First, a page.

Once the hospital does find a suitable match, the transplant operation will last about four hours. Afterwards, Adam will remain in the hospital for about a week to allow doctors to monitor his body’s reaction to the new organ.

Dr. Scholl said once Adam receives a new heart, he will feel much better. Nevertheless, he will have to take immunosuppresant drugs for the rest of his life. The biggest risk he will face, said Dr. Scholl, will be long-term coronary artery dis- ease. For now, the only thing Adam can do is wait.

And so he lies in his bed on the seventh floor, his mother at his side. He watches daytime TV, listens to his CD collection and messes around on his lap- top, waiting for the hospital to receive word that a healthy heart is on the way.

Getting a new start: Chattanooga teenager matched with ‘perfect’ donor heart

The Chattanooga Times Free Press, March 20, 2005

Adam Swafford, 17, has been awaiting a heart transplant at Vanderbilt University Medical Center since late December. The Chattanooga area native was diagnosed with an enlarged heart and is currently on a ventricular assist device.

Minutes before his son, Adam, is wheeled into the operating room at Vanderbilt University Medical Center for transplant surgery, Tim Swafford leans over to comfort him. Adam, 17, had been at the hospital since Dec. 29, 2004, awaiting a new heart, which he finally received on March 11. Sister Jennifer Richards, 21, stands in the background.

Adam Swafford, a 17-year-old from Chattanooga, is recovering from the heart transplant he received on Friday, March 11, at Vanderbilt University Medical Center in Nashville.

He had been awaiting the transplant since Jan. 10, when the doctors determined that his own heart, which had inexplicably enlarged to the size of a cantaloupe, could not sustain him.

For more than two months, Adam lay in bed, his blood circulating through the four canisters of a mechanical pump that entered his body at his abdomen.

At times, Adam missed his friends and his life at home, but he said he tried not to get hung up on those thoughts. For the most part, he awaited a transplant without self-pity or complaint. “I’ll get a heart when I need a heart,” he said a month before the operation.

On the morning of March 11, Adam’s surgical team received word that a donor heart was available. The hospital had received such news several times before but had rejected the donor hearts because they were not in ideal condition.

This time was perfect,” said Dr. Frank Scholl, Adam’s cardiac surgeon. “The perfect size match and perfect function.”

And because it belonged to an adolescent in Tennessee, it could reach Adam within four hours of leaving its original body.

The heart became available just in time, said Dr. Scholl. Though Adam had remained stable for months on the mechanical heart, during the week preceding the call he had developed an infection in the tissue surrounding one of the tubes exiting his body.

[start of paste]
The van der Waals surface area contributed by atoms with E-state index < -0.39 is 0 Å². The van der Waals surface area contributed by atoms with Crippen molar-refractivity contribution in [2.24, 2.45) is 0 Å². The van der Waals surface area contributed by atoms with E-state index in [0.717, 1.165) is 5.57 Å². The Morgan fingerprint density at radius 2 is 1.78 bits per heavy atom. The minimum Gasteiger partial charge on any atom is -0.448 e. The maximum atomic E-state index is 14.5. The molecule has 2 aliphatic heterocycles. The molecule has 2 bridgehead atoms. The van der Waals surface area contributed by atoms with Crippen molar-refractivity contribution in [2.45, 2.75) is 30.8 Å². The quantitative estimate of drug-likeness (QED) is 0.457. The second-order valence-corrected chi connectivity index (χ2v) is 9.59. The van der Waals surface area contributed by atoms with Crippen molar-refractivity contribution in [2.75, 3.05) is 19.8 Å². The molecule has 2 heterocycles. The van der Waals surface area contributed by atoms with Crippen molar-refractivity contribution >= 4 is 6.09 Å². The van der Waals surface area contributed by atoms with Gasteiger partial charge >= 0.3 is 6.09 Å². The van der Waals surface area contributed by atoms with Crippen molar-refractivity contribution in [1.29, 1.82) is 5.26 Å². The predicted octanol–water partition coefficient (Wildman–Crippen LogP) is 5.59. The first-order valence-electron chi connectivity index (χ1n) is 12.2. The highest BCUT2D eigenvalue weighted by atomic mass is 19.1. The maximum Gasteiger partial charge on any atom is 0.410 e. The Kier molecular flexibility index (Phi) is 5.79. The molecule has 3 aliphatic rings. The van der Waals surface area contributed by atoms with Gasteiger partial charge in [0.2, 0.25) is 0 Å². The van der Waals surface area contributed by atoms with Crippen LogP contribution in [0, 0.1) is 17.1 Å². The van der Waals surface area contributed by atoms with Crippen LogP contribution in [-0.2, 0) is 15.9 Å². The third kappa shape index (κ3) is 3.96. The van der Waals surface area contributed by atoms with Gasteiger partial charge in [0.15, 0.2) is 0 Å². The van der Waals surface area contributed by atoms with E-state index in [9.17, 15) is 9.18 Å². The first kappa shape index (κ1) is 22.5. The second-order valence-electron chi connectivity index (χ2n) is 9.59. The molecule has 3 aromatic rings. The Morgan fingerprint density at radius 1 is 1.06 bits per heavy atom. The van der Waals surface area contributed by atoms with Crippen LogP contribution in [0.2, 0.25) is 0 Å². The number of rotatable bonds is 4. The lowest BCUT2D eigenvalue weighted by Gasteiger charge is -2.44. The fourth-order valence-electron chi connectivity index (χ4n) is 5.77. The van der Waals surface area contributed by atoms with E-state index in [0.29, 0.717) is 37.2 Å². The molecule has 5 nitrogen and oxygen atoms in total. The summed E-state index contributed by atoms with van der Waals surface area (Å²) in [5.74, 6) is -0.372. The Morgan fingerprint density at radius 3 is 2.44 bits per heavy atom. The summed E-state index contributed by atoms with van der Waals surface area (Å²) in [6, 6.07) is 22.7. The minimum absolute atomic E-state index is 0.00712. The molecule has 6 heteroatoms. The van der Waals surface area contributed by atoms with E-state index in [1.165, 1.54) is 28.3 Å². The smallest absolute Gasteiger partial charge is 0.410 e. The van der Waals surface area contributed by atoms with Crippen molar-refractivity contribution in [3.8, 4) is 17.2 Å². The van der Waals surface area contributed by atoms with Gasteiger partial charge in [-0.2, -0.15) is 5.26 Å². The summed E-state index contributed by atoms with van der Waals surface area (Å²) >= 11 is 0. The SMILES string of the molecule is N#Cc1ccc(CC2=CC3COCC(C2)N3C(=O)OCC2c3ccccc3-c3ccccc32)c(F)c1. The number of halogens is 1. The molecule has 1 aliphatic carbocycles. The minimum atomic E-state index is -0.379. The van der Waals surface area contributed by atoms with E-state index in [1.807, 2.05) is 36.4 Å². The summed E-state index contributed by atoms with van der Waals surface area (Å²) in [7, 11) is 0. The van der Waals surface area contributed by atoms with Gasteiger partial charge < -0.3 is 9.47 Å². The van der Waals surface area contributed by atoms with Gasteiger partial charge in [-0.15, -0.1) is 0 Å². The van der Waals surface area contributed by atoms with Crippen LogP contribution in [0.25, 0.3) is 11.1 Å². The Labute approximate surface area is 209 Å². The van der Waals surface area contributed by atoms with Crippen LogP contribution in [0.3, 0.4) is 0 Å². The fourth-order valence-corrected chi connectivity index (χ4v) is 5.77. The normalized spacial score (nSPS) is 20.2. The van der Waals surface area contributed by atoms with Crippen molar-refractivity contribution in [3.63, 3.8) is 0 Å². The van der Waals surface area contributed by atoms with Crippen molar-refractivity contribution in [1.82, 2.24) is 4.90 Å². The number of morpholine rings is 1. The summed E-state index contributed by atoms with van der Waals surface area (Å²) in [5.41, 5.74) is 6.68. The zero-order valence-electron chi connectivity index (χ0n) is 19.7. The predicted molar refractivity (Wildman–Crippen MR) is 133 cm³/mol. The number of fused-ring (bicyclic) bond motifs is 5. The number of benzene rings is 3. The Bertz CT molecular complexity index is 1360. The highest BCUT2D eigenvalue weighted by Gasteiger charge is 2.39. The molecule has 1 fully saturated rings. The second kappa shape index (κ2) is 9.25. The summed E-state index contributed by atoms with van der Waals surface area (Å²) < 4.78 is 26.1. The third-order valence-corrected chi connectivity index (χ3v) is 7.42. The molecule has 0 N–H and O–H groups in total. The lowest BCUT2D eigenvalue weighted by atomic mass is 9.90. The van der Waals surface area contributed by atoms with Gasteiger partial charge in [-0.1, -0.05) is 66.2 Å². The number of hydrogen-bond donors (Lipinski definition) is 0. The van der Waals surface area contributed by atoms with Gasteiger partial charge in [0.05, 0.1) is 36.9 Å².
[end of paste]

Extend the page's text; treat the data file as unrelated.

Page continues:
“It was making him pretty uncomfortable and fairly sick,” said Dr. Scholl. “Once you get a device-related infection, you really need to think hard about getting the device out, because that’s really the treatment for it.”

Adam’s father, Tim Swafford, described the news that the doctors would proceed with the transplant as “bittersweet.” He was overjoyed that his son would receive a healthy heart but saddened by the loss that he knew the donor’s family was experiencing.

In the future, the Swaffords can pursue contact with the donor’s family. According to Tennessee Donor Services, an organ recipient can forward a letter to the donor family through Donor Services. The donor family can then decide whether or not to respond. A few weeks before his operation, Adam said that if he had a trans- plant, he would like to meet the family who gave him the heart.

Around 7 p.m., Adam was taken to the operating room, where the doctors put him under anesthesia. Once the iced and sterile cooler containing the donor heart was brought into the room, Dr. Scholl made his first incision.

During the operation, Adam’s parents and about 25 of his relatives waited in the hospital lobby.

“We were on pins and needles,” said Mr. Swafford. “All the staff in the lobby had gone home, so they really couldn’t call and update us, so we really didn’t hear anything at all for several hours. It was a long night.”

By 2 a.m., the surgical team had sewn the new heart into Adam’s chest. Once connected, said Dr. Scholl, it began to beat immediately. An hour or so later, the doctor proclaimed to Adam’s on-edge relatives that the operation had been a success. Everybody was relieved and excited, Mr. Swafford said.

The hospital allowed Adam’s parents to visit him in the intensive care unit for a few minutes that morning.

“It was great to see him with- out the life support,” Mr. Swafford said. “That was a good feeling, but he still was in a critical situation, so it was a little scary, too.”

Adam said that it felt weird not having the mechanical pumps on, his father reported. He had gotten used to the constant clicking and quavering of the canisters at his abdomen.

Post-operation, he spends most of his time sleeping. “He’s doing really well mentally and physically, but he’s very tired,” said his mother, Cathy. He is still in a lot of pain.

Though the operation went very well, Adam’s recovery will take time, said Dr. Scholl. Adam and his family will remain near the hospital in Nashville for about a month so that he can return for regular clinic visits and biopsies. Once he returns home to Chattanooga, Dr. Scholl predicts that Adam will return to normal activity within two to three months.

Nevertheless, Adam will have to take immuno-suppressant drugs for the rest of his life in order to keep his immune system from attacking the foreign organ. Long- term coronary artery disease is the biggest risk he will face, said Dr. Scholl. Throughout his ordeal, Adam has impressed everybody with his grace and composure.

“Adam from day one has accepted all of this and been really strong, amazingly strong,” said his father. “From the inside out, he just amazed uswith his courage.”


Each day in the United States, about 70 people receive an organ transplant. But because of the shortage of donated organs, 17 people die each day waiting for transplants.

To become a donor: 1. Indicate your intent to be an organ and tissue donor on your driver’s license. 2. Carry an organ donor card. 3. Most importantly, discuss your decision with family members and loved ones. For more information or to download a donor card, visit www.organdonor.gov. To con- tact the Chattanooga branch of Tennessee Donor Services, call 756-5736.